Fugitive Motel Review of the Year 2009 co-stars MAY68 are pretty damn good at the art of remixing, but they’ve entrusted The Duke Is Dead to a safe pair of hands in the form of Egyptian Hip-Hop. Both acts will be flying the flag for Manchester at TGE this year, and for good reason; MAY68’s infectious disco beats have got even those with four left feet (at the last count) throwing their best shapes up and down the land, whereas Egyptian Hip-Hop plunder Prince, Depeche Mode and all the usual eighties influences, then wrap them up with a healthy dose of funk, thus ensuring optimum suitability for parties in decrepit warehouses. Both have lots of festivals lined up over the summer, but don’t be shy, now - surely you’ll want to say you saw them first?
MAY68 "The Duke Is Dead (Egyptian Hip Hop Remix)" by MAY68
7. Broken Social Scene – All To All
Back in 2006, when The Fugitive Motel was but a gleam in various collective members’ eyes, a number of Fugitives went to see Broken Social Scene plain Manchester on Valentine’s Day. However, your editor instead went to see Shout Out Louds. Whilst I still don't regret it, I might make a different decision if the same unfortunate soundclash happened next year. All To All casts the Canadian collective in a brand new light – it’s a beautiful, instantly memorable electronic beast, and it could well be the song of the summer into the bargain.
8. Tunng – Bullets (Rassmus Tangerine Remix)
As the height of spring finally looks set to make a late arrival on these fair shores, Tunng have got the perfect soundtrack. Whether it’s reinventing Bloc Party’s shouty early hit The Pioneers as a work of quiet contemplation, or collaborating with Tinariwen to immense critical acclaim, they have a remarkable knack for turning out first-rate experimental folk music full of influences from across the globe. Their bandstand set at Bestival in 2007 ranks high amongst my personal festival highlights. This reinvention of Bullets (labelled ‘soft house’, but don’t let that put you off) offers a fresh perspective on the band without losing the ethereal edge of the original.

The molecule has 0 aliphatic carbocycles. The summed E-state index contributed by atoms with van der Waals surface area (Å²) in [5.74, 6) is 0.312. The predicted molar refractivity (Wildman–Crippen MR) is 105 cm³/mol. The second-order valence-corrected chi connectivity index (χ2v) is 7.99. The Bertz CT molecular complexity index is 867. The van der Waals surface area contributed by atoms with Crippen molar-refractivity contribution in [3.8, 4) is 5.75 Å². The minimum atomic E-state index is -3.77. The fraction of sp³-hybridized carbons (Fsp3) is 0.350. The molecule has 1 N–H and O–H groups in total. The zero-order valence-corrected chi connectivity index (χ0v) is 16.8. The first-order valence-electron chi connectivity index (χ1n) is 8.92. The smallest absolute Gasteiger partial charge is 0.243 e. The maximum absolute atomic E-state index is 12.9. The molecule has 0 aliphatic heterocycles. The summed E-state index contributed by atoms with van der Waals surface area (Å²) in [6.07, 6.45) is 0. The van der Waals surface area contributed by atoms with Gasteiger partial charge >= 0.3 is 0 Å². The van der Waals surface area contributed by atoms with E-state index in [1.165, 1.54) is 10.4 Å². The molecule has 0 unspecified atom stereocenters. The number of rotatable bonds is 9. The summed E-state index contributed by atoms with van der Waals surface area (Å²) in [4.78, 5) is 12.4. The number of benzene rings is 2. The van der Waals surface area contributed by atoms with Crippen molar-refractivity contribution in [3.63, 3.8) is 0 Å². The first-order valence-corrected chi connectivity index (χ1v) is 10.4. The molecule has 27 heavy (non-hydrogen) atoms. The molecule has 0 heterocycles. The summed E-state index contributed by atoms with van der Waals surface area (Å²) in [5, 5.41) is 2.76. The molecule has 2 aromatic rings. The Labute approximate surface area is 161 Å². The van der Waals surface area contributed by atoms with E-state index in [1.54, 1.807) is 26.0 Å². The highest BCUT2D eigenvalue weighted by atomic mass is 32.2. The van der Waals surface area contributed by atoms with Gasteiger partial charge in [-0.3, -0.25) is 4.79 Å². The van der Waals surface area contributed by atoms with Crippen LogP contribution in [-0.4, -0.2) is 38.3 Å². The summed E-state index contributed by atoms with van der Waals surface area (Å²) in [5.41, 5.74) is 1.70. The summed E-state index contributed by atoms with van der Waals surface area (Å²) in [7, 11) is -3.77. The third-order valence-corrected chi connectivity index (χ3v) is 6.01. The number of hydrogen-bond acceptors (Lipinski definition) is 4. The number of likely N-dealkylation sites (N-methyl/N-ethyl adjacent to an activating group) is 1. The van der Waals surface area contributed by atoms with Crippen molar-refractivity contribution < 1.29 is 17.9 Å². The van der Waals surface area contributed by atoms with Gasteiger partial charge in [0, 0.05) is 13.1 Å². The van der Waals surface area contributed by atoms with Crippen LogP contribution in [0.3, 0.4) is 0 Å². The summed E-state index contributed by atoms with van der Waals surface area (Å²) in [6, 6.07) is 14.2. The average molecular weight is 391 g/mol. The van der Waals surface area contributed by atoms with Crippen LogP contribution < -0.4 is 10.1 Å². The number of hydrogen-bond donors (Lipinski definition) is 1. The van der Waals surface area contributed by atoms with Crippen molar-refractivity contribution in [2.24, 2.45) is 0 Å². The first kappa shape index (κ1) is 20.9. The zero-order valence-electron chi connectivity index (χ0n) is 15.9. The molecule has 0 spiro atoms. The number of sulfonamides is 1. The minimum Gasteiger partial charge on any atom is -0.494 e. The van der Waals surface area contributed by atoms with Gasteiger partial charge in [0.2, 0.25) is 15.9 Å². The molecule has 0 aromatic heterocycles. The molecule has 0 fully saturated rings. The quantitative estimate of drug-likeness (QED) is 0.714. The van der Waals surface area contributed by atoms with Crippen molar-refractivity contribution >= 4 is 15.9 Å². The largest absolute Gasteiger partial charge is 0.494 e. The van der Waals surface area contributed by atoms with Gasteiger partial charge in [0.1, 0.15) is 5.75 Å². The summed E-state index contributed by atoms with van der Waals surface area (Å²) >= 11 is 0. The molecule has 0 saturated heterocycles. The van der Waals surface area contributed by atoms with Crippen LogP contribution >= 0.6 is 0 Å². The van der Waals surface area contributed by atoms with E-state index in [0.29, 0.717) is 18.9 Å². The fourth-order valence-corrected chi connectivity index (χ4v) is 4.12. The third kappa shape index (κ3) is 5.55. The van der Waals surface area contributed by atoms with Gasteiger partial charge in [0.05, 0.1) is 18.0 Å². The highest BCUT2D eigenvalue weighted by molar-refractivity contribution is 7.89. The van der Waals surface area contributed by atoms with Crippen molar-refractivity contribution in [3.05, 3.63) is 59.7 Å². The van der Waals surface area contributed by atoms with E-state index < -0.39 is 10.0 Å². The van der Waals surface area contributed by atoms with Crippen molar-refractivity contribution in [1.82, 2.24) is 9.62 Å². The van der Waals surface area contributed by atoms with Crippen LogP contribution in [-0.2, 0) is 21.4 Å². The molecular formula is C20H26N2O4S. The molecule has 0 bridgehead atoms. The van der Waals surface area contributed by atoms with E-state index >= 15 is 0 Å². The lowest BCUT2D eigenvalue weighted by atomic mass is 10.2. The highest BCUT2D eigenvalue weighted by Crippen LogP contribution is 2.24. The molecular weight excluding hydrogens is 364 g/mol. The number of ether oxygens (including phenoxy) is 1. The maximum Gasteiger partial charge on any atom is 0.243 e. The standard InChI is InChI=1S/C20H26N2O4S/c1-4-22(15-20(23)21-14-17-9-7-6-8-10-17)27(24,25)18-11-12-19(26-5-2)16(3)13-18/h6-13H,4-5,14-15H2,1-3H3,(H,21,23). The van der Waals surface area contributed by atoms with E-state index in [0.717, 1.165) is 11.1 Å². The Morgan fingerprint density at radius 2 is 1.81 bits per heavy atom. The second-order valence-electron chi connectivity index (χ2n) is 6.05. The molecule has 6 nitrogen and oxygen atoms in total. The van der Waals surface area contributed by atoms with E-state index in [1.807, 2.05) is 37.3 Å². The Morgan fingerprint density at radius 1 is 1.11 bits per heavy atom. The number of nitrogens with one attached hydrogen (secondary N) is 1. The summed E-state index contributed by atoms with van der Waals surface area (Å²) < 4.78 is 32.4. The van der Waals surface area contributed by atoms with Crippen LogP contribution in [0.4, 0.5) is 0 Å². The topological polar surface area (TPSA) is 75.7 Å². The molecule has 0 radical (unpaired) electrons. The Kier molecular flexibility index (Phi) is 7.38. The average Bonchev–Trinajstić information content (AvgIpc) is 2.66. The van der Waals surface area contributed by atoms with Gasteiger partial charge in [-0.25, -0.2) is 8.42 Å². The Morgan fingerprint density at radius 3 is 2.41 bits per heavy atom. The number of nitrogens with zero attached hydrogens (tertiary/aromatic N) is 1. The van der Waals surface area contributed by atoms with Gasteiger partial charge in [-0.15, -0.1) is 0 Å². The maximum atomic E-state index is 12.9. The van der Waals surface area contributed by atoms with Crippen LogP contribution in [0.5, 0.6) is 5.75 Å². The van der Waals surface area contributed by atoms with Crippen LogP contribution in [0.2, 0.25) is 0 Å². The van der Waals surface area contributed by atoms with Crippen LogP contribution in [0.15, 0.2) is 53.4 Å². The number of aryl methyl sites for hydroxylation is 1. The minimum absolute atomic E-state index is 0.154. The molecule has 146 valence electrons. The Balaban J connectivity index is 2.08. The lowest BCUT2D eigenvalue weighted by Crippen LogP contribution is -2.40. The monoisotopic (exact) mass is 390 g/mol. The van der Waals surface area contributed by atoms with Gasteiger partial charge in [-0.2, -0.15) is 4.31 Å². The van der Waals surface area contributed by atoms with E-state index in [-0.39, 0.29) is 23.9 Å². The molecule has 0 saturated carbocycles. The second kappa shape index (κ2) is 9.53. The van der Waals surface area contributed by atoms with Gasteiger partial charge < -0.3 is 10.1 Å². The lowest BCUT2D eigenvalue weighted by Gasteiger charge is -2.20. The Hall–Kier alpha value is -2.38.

Bullets - Tunng (Rassmus Tangerine Remix) by AUTODIDACTIC
9. Alessi’s Ark – Hands In The Sink
Alessi's Ark - Hands In The Sink by Stayloose
A new decade may be upon us, but 19 year-old Alessi Laurent-Marke still bewitches the folky corner of the Motel in much the same way as she did in the last one. Bella Union have recently snapped her up to release a new EP, Soul Proprietor, and a support slot with Laura Marling certainly won’t do her reputation any harm. This playful little number, from a fine Communion Records compilation released earlier this year, is simply divine, with Alessi enunciating like the secret lovechild of Joanna Newsom and Bjork (if such a thing were indeed biologically possible).
10. Frankie and the Heartstrings – Fragile
Frankie and the Heartstrings - Fragile from Carol Lynn on Vimeo.
Frankie and the Heartstrings are everything that Glasvegas should have been but weren’t – timeless, chilling, reassuringly old-fashioned songs driven by jangling, trebly guitars, lamenting vocals and that expansive manner of production that makes the finished product sound like it should be crackling out of an AM radio, not your shiny new DAB. The Sunderland group have been tipped by all and sundry in recent weeks and months – including a coveted Radio 1 daytime play thanks to Huw Stephens. You should at least pop your head around the door to see if all the fuss is justified by their live performances.
11. The Walkmen – If Only It Were True
The Walkmen really don’t visit the UK often enough, but when they do, it’s a joy to behold. Their latest album You & Me was a welcome return to form after 2006’s slightly disappointing third effort, A Hundred Miles Off. If Only It Were True is You & Me’s closing shot – a classic end-of-the-night lament which just oozes with regret and frustration, and a welcome contrast to their better-known tracks like The Rat and Little House of Savages.
mixtape and pics (MAY68, Sky Larkin, Tunng) by: Kate Goodacre
Evening tickets for The Great Escape are prices as follows: 3-day saver (gigs only): £55, day passes £22.50 (Thurs 13), £27.50 (Fri 14), £30 (Sat 15). See http://www.escapegreat.com/buyTickets/ for a full tariff including delegate pass rates. Regular trains (from London Victoria) and coaches (from London Victoria, Heathrow and Gatwick Airports) serve the city.